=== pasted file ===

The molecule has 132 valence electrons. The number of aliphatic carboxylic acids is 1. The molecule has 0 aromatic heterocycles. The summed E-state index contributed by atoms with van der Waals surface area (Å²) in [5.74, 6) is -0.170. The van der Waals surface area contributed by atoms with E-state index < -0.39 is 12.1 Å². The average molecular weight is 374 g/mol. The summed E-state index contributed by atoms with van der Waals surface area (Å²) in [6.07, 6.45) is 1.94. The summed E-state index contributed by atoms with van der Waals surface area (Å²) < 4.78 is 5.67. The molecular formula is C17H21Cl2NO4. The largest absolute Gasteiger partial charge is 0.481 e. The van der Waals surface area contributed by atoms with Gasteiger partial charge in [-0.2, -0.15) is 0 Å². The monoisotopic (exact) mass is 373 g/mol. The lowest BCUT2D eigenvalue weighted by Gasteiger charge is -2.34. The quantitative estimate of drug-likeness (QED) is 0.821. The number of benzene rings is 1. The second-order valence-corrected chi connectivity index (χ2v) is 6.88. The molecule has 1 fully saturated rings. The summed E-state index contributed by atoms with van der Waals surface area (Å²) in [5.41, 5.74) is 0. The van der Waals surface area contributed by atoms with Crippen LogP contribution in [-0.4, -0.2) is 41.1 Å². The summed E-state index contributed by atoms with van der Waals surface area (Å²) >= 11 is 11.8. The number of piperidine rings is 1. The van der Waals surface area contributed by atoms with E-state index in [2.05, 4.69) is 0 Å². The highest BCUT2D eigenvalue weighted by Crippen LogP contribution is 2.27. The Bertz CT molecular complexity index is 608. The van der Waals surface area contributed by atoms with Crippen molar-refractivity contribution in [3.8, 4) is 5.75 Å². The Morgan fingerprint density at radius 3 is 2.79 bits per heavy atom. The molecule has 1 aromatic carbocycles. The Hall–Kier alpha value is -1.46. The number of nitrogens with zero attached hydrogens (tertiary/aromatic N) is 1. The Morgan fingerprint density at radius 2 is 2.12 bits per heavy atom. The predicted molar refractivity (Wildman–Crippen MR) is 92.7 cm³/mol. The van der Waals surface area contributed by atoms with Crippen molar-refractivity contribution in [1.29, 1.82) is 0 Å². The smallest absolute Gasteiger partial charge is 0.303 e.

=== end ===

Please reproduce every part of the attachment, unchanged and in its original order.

The molecule has 132 valence electrons. The number of aliphatic carboxylic acids is 1. The molecule has 0 aromatic heterocycles. The summed E-state index contributed by atoms with van der Waals surface area (Å²) in [5.74, 6) is -0.170. The van der Waals surface area contributed by atoms with E-state index < -0.39 is 12.1 Å². The average molecular weight is 374 g/mol. The summed E-state index contributed by atoms with van der Waals surface area (Å²) in [6.07, 6.45) is 1.94. The summed E-state index contributed by atoms with van der Waals surface area (Å²) < 4.78 is 5.67. The molecular formula is C17H21Cl2NO4. The largest absolute Gasteiger partial charge is 0.481 e. The van der Waals surface area contributed by atoms with Gasteiger partial charge in [-0.2, -0.15) is 0 Å². The monoisotopic (exact) mass is 373 g/mol. The lowest BCUT2D eigenvalue weighted by Gasteiger charge is -2.34. The quantitative estimate of drug-likeness (QED) is 0.821. The number of benzene rings is 1. The second-order valence-corrected chi connectivity index (χ2v) is 6.88. The molecule has 1 fully saturated rings. The summed E-state index contributed by atoms with van der Waals surface area (Å²) in [5.41, 5.74) is 0. The van der Waals surface area contributed by atoms with Crippen LogP contribution in [-0.4, -0.2) is 41.1 Å². The summed E-state index contributed by atoms with van der Waals surface area (Å²) >= 11 is 11.8. The number of piperidine rings is 1. The van der Waals surface area contributed by atoms with E-state index in [2.05, 4.69) is 0 Å². The highest BCUT2D eigenvalue weighted by Crippen LogP contribution is 2.27. The Bertz CT molecular complexity index is 608. The van der Waals surface area contributed by atoms with Crippen molar-refractivity contribution in [3.8, 4) is 5.75 Å². The Morgan fingerprint density at radius 3 is 2.79 bits per heavy atom. The molecule has 1 aromatic carbocycles. The Hall–Kier alpha value is -1.46. The number of nitrogens with zero attached hydrogens (tertiary/aromatic N) is 1. The Morgan fingerprint density at radius 2 is 2.12 bits per heavy atom. The predicted molar refractivity (Wildman–Crippen MR) is 92.7 cm³/mol. The van der Waals surface area contributed by atoms with Crippen molar-refractivity contribution in [1.29, 1.82) is 0 Å². The smallest absolute Gasteiger partial charge is 0.303 e.